What does it mean to practice what we preach? How can we put into motion the progressive principles of critical thought, self-actualization, and community we explore in the classroom space? How do we navigate situations where we are challenged by the limits of our teaching, our institutional affiliations, and even our students themselves?
This week at Ideas on Fire, we’ve been reading a lot about teaching and pedagogy. Our reading list is chock-full of meaningful, provocative reflections on the work we do in the classroom, what it means to support students in a truly intersectional way, and how we can continue to push for fair labor practices in an unjust system.
Preparing for a teaching career while at a research-focused university requires some strategic thinking, but it can be done.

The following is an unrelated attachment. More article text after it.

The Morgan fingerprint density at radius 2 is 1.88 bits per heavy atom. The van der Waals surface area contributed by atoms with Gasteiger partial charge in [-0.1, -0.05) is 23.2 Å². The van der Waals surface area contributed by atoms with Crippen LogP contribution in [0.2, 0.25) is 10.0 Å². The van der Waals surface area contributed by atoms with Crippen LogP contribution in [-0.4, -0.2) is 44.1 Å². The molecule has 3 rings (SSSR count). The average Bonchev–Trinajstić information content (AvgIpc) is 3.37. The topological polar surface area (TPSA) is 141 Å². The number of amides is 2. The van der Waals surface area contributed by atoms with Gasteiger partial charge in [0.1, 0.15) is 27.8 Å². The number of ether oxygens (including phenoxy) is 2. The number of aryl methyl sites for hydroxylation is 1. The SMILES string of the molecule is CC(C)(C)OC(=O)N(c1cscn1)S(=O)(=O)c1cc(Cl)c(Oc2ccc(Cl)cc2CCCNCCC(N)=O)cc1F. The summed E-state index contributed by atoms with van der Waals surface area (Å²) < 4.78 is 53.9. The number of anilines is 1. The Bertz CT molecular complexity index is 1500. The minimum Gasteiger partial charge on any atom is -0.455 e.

We need to do (much) better at creating intersectional classroom spaces. We also need to recognize the unique challenges and hostilities that professors of color face there.
It is especially important that progressive white faculty members not just teach about race, but think concertedly about how to support their students of color.
As progressive educators, we care about equipping our students with tools to critically analyze, challenge, and resist structural oppression. But that intention can get lost when we or our institutions are on the receiving end of their dissent. Dean Spade explores some powerful ways faculty can reframe criticism of student activism into effective lessons for everyone.
The unfair labor practices that overburden and underpay graduate students and adjunct faculty still need urgent our attention.
Some reflections on life on and off the adjunct “track.”
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